Local ISP going offline

HoosierNet shuts down Sept. 1

Local Internet service provider HoosierNet will shut down Sept. 1. The not-for-profit ISP announced recently it will soon cease operations after 11 years in the community.

Cheap broadband alternatives have eroded its customer base. And since around 2003, the glut of reasonably priced DSL options has kept away new customers.

David Ernst, executive director for HoosierNet Inc., said the decision is a straightforward matter of diminished revenues. National providers now offer many competing services at lower costs than would be needed just to recoup expenses.

The market for HoosierNet's flagship dial-up service has dried up completely.

HoosierNet was incorporated in 1994 and up and running a year later. It was founded out of a concern that the Bloomington market was too small to attract the investment of for-profit ISPs.

At the time, national providers like Prodigy and CompuServe billed hourly connection fees and required long-distance phone charges.

Though household Internet availability spread quickly and widely in the mid-1990s, HoosierNet continued to thrive in a crowded marketplace. Offering Web site hosting and free e-mail accounts, it grew expansively as the decade wound down.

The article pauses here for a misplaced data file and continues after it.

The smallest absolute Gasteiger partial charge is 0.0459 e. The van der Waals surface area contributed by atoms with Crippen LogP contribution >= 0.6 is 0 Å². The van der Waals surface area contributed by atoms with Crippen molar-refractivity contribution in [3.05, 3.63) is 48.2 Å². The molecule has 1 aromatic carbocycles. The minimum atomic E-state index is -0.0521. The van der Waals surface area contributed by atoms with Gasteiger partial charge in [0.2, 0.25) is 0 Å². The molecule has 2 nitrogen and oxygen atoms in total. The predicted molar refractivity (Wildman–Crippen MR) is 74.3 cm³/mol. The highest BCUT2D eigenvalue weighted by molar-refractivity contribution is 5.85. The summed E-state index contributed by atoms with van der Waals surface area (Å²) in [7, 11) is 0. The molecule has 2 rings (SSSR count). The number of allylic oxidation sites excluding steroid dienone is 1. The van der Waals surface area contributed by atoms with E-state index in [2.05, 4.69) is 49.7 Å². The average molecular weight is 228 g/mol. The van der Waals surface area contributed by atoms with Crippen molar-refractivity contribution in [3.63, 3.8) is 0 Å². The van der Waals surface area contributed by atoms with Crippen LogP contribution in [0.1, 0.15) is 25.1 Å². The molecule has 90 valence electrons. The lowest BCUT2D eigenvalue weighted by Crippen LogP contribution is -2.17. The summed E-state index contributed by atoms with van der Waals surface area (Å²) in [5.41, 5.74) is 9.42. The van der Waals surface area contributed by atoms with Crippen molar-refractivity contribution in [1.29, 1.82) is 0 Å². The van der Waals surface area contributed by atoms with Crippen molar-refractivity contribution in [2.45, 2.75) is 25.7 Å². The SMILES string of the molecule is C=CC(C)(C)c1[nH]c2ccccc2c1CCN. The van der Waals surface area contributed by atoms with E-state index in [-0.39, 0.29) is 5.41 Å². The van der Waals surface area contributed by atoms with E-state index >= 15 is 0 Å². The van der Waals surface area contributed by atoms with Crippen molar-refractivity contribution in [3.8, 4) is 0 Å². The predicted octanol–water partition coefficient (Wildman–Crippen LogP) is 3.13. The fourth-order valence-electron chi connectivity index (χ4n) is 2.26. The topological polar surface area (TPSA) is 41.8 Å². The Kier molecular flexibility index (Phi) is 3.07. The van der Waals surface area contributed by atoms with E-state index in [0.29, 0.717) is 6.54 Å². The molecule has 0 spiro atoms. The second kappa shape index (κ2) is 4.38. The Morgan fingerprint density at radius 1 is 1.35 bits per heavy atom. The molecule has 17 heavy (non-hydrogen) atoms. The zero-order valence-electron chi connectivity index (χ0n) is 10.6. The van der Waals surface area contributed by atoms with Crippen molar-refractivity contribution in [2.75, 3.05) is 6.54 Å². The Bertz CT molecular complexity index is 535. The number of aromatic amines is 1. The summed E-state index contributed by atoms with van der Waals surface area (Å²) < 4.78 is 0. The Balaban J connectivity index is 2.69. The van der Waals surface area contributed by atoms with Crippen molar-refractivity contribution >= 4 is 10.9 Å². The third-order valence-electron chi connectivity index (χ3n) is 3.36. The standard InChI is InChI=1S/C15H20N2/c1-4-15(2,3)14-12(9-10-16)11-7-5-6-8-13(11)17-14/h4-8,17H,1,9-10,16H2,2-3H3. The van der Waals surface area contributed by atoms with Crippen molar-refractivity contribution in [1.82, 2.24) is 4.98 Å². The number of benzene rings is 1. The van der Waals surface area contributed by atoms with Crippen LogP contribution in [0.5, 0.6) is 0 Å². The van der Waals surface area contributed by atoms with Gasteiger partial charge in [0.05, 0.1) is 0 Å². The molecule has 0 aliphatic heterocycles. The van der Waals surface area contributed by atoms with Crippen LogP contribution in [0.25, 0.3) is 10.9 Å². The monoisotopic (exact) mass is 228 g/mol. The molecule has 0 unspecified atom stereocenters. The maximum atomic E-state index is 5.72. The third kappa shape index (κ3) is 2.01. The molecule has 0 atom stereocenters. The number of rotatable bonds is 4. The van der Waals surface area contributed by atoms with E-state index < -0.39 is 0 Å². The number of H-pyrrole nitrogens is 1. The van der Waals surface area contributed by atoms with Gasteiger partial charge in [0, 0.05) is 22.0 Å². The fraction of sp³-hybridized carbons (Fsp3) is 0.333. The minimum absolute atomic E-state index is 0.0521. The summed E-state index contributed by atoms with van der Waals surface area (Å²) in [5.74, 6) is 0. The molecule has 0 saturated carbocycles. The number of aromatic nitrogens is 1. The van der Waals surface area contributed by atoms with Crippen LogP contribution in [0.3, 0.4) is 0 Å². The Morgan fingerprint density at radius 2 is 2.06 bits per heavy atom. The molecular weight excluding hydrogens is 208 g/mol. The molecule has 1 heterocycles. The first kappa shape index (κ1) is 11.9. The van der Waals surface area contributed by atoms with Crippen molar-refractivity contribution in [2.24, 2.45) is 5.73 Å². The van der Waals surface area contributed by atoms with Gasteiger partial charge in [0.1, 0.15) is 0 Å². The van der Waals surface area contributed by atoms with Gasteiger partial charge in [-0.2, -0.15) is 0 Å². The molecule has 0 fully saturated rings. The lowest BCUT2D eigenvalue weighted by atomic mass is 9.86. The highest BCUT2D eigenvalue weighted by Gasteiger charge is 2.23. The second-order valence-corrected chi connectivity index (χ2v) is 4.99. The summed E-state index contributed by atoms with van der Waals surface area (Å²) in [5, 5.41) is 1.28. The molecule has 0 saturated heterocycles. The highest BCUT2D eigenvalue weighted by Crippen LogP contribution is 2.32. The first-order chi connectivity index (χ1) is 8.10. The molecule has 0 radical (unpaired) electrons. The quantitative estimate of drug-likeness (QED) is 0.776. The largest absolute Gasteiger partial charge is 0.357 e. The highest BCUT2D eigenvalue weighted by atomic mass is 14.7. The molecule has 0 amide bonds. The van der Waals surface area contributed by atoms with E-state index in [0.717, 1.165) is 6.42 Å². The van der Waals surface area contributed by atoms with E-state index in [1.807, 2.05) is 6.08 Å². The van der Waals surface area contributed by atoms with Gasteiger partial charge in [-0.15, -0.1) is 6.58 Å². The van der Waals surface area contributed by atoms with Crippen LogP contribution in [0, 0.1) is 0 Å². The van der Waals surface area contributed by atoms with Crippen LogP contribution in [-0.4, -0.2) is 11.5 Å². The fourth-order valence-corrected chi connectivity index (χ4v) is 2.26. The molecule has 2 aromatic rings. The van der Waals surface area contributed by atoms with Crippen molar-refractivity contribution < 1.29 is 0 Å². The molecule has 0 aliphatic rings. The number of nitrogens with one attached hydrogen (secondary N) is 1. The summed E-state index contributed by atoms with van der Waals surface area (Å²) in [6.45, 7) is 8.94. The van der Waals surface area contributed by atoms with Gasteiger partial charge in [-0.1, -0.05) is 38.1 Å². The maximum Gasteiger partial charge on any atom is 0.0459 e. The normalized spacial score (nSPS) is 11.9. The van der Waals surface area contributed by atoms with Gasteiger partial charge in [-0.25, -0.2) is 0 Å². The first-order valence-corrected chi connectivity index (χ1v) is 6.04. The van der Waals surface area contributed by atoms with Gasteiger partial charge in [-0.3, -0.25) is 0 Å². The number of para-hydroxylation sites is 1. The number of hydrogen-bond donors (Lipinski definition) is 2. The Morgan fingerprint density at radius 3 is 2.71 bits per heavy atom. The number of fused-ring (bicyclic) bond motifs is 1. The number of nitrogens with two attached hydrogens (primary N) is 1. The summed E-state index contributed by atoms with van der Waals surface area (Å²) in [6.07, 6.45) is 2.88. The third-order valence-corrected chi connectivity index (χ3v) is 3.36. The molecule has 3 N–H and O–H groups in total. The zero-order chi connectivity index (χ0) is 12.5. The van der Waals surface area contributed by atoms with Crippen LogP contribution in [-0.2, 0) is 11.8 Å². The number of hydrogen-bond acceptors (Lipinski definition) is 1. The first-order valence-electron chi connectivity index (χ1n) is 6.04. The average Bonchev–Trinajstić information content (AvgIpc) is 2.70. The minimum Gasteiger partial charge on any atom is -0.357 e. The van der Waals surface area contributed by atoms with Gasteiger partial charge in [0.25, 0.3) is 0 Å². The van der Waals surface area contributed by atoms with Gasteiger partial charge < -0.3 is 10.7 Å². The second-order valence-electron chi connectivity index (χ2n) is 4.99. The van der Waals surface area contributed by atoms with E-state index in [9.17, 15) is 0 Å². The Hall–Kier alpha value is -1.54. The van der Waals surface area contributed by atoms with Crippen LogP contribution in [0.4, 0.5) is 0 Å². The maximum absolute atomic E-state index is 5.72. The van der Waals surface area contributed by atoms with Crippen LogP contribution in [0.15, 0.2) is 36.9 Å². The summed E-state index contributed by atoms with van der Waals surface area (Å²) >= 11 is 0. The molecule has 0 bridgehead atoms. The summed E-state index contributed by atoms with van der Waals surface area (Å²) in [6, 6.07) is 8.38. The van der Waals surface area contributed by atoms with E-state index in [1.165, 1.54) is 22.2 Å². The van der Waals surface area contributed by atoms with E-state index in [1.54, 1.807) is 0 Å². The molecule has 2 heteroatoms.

Though it rolled out its own DSL service in 2003, competition proved too fierce. HoosierNet couldn't price competitively, and its membership base dwindled to about a thousand.

The not-for-profit now focuses on a smooth transition for its loyal customer base. It is now in talks to transfer the domain bloomington.in.us to another host, allowing users to keep their e-mail accounts and Web sites.

Ernst said an announcement should be made in another week or two, as soon as a deal is reached, but he's confident the domain will remain valid.

HoosierNet hosts more than 4,000 e-mail accounts, though many have been inactive for some time. Though it does not endorse any specific Web hosting providers, it points users in the direction of several companies offering local service, including Defcon1 and Dragonpress.

HoosierNet promises technical help with all transition issues and maintains a Frequently Asked Questions advisory on its home page. It promises frequent updates as the situation develops.

"We want this to go as smoothly as possible to thank all our loyal members," Ernst said. "We consider ourselves fortunate to have worked with the community for this long."

HoosierNet employs five staff members, two of whom have already lined up new jobs. It occupies office space on the third floor of the Monroe County Public Library, as part of a longtime partnership.

No plans exist for the space.

Many have expressed disappointment over HoosierNet's dissolution, but Ernst said it has served its purpose and run its course in an evolving landscape.

"It's the state of the market," he said. "I'm sure many of our users will be able to find what they need cheaper."

For more information, visit http://www.bloomington.in.us/questions.html.

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